By Donald C. Fry
Since becoming commissioner of the Baltimore City Police Department in 2007, Frederick H. Bealefeld III has worked hard to nurture community confidence in the integrity of the city’s police force.
Last week’s arrests or suspensions of more than two dozen city police officers for participating in a towing kickback scheme present the biggest challenge to those efforts in Bealefeld’s tenure.
It’s also unfortunate that this breach of law enforcement ethics was uncovered in an election year when challengers to Mayor Stephanie Rawlings-Blake might be tempted to exploit it.
It’s encouraging, however, that both Bealefeld and Rawlings-Blake have demonstrably resisted the temptation to downplay the seriousness of this police kickback scheme. They have done quite the opposite.
Bealefeld himself arrested the police officers who are charged with enriching themselves through a towing scheme. He took their badges in a sting conducted at the police department’s training academy and had police cadets participate in the arrests. It was a dramatic and emphatic teaching moment for the city’s police recruits.
Mayor Rawlings-Blake immediately denounced the towing scheme, issuing a statement that she “will not tolerate criminal or unethical activity by any city employee.” She also pledged a comprehensive review of the city’s towing polices that are jointly administered by the city’s Department of Transportation and the Police Department.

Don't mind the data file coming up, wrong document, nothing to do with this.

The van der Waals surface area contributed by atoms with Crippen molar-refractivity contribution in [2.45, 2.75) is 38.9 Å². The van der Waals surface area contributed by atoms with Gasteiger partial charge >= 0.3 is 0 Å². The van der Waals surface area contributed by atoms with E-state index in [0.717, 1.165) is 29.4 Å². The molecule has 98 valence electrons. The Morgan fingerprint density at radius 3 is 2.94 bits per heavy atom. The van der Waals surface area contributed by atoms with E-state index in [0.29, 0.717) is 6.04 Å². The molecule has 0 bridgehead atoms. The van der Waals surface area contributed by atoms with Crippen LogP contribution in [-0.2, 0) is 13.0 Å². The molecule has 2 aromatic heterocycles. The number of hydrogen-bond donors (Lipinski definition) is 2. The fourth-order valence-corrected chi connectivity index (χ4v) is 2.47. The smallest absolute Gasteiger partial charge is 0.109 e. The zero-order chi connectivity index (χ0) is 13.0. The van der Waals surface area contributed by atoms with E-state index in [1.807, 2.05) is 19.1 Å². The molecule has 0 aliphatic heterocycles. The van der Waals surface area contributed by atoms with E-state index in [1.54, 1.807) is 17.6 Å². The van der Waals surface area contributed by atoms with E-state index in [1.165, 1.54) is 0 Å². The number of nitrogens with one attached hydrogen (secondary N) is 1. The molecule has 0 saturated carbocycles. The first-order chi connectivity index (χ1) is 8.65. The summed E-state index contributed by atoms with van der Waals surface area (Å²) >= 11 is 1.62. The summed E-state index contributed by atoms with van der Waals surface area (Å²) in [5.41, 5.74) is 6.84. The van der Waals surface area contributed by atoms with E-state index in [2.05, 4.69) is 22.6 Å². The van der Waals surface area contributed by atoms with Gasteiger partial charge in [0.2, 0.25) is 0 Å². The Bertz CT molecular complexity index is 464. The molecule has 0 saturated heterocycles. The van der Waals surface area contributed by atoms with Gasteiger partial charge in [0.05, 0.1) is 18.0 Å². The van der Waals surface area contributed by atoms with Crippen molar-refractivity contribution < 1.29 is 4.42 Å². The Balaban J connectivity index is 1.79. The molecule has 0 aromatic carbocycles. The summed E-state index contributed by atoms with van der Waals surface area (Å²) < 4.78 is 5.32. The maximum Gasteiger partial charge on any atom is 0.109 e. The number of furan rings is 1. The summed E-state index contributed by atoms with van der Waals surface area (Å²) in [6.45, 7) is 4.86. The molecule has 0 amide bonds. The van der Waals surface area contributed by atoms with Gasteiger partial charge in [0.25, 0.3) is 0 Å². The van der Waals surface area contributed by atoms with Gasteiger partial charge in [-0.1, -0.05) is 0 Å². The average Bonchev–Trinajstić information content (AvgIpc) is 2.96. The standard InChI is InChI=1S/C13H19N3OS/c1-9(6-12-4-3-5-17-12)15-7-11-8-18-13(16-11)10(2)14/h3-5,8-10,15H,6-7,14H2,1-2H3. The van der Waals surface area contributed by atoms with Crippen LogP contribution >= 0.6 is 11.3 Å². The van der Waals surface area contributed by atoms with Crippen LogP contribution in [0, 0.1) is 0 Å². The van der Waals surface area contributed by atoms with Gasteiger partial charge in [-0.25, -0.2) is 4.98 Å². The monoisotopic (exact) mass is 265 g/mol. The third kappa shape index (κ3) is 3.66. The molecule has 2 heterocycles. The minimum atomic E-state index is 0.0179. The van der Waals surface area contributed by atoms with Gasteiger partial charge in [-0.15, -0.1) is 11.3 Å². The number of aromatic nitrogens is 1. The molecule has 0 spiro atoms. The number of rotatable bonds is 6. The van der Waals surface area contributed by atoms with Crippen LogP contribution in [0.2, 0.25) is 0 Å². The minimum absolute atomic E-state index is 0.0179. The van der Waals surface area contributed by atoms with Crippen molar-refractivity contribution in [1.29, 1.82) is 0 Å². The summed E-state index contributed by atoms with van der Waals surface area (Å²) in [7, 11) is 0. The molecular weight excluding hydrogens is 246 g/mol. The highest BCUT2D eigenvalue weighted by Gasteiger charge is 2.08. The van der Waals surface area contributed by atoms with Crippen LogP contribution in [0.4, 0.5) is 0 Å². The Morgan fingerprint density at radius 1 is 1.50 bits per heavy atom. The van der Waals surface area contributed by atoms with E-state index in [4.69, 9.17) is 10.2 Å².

Characteristic of his personal style, Bealefeld dealt with the towing scandal directly and aggressively. Rather than just conduct a big press conference and hope the issue would go away, he not did shy away from TV interviews. He answered reporters’ questions and spoke frankly and straightforwardly to both the media and the community.
In doing so, Bealefeld articulated a strong message about his approach to police corruption, saying that there shouldn’t be anyone in a supervisory or management role in the department who isn’t giving all of the operations under their responsibility thorough and close scrutiny in the wake of this serious breach of police integrity.
“This is an absolute affirmation to our commitment to policing and ferreting out corruption within our ranks,” he told reporters.
During his tenure as commissioner, Bealefeld has worked hard with community and business leaders to restore public confidence in a police force whose integrity has been, over the years, a very touchy subject within the community, as well as within the force itself.
The discovery of the towing scheme undermines that effort. Its scope is troubling, with as many as 30 officers said to be involved, according to media reports.
Both Mayor Rawlings-Blake and Commissioner Bealefeld are to be commended for making it clear what their policy positions are. They are pledging that neither they, nor anyone who reports to them, will take this notable breach of confidence in the city’s police lightly.
They know that the community will be watching closely for decisive follow-up after the initial media coverage has dissipated.
Police are human beings who, like anyone, are subject to the temptations that come with power. But there is no more essential element of a city’s public safety or a community’s rule of law than the integrity of the people entrusted to enforce it.